LONDON (Reuters) - Global oil storage is filling up rapidly as the coronavirus pandemic reduces consumption by tens of millions of barrels per day (bpd) while leading oil producers have yet to rein in their crude output.
No comprehensive data exists on total storage volumes available in the petroleum supply chain or the amount unfilled at the start of the year, but the International Energy Agency (IEA) has said consumption could have shrunk by 20 million barrels per day because of the pandemic and national lockdowns.
If that is roughly accurate, storage will be filling at the rate of 600 million barrels per month.
And if Saudi Arabia and Russia increase their output as a result of the volume war by an extra 2-3 million bpd between them, the storage would fill even faster, at 650 million to 700 million barrels per month.
The proportion of unused storage available to cope with the drop in consumption and unchanged production is unknown but filling quickly.
Stocks are likely to be growing by 10% per month. On any plausible estimate for global storage, the entire supply chain is likely to be completely full within 2-4 months.
Petroleum inventories are usually categorised by ownership (government or private), geographic location (OECD or non-OECD), stage of processing (crude or refined products) and position along the supply chain.
Primary inventories include stocks held at oilfields, in transit and at refineries and blending terminals. Secondary stocks include those held by wholesale and retail distributors. Tertiary inventories are held by end users.
Some parts of the supply chain are relatively well covered by government statistics, others remain almost entirely invisible and largely a matter of informed guesswork.
Primary inventories in the OECD, both government and industry owned, are reported monthly by statistical agencies such as the IEA and the U.S. Energy Information Administration.
But there is little information on secondary and tertiary inventories or storage capacity in the OECD or on any part of the supply chain and storage capacity outside the OECD area.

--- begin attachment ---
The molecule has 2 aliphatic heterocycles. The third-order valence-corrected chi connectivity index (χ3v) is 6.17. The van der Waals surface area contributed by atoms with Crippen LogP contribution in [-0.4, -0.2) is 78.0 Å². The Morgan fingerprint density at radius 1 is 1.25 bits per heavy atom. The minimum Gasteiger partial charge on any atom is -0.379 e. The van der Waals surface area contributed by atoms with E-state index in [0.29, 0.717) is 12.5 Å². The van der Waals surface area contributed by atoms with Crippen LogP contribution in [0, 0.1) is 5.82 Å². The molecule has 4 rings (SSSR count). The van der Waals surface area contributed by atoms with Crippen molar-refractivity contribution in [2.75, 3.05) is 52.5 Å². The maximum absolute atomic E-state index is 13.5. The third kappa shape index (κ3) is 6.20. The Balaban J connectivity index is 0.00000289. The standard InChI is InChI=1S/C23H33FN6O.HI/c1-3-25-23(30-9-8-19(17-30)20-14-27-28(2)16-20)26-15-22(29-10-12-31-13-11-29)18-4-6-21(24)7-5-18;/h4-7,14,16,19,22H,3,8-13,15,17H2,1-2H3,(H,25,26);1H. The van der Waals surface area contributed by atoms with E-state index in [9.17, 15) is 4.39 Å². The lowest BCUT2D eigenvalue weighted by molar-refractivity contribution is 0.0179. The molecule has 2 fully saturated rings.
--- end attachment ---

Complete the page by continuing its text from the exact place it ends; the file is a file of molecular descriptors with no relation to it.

The IEA estimates that there were 2.9 billion barrels in industry storage and 1.5 billion barrels in government storage in the OECD area at the end of January 2020.
At the end of January the former was a mere 200 million barrels below the record high of 3.1 billion barrels - reported in July 2016, shortly after the end of the previous oil price slump.
Stocks are held by producers, refiners and governments outside the OECD area, as well as on ships - either in transit or stationary vessels used as floating storage.
Total global primary inventories of crude and products are probably about 6-9 billion barrels, with secondary and tertiary stocks on top of that (“Should we worry as oil stocks hit 3 billion barrels?” Reuters, Nov. 20, 2015).
If this estimate is roughly correct, global petroleum stocks are rising by about 10% a month at present, which would fill all available storage rapidly.
While global stocks and spare storage capacity are not directly observable, the pressure on spare tank space can be gauged from the structure of futures prices.
Brent’s calendar spread - the price difference between futures contracts with only a short time to expiry and those expiring later in the year - gives one indication of the cost of storage.
The calendar spread is now in contango, with prices for near-dated future contracts trading at a substantial discount to futures contracts for later delivery.
Brent’s six-month calendar spread, from May to November, is in a contango of about $11 a barrel, up from zero at the start of the month.
The contango can be broken down into the cost of borrowing, insurance and storage. Borrowing and insurance costs are negligible and have changed little this month, so the massive increase is almost all down to the increasing scarcity and cost of storage.
Nearly all tank farm and vessel space is already committed in the next few months, with most of what remains unfilled, leased or controlled by a small number of companies active in crude and products trading.
As the petroleum market moves into massive surplus, storage has become the most scarce commodity in the industry.
Brent’s six-month contango is now very close to its highest for three decades, which indicates traders expect storage to be full within a matter of months.
If the economic downturn and volume war persist, the industry will eventually fill all available tank space, resulting in exceptionally steep discounts for nearby futures contracts.
Eventually, nearby prices will fall so low they will no longer cover basic operating and lifting costs for some wells, forcing them to be shut in and in some cases abandoned.
John Kemp is a Reuters market analyst. The views expressed are his own.
Editing by David Goodman
Our Standards: The Thomson Reuters Trust Principles.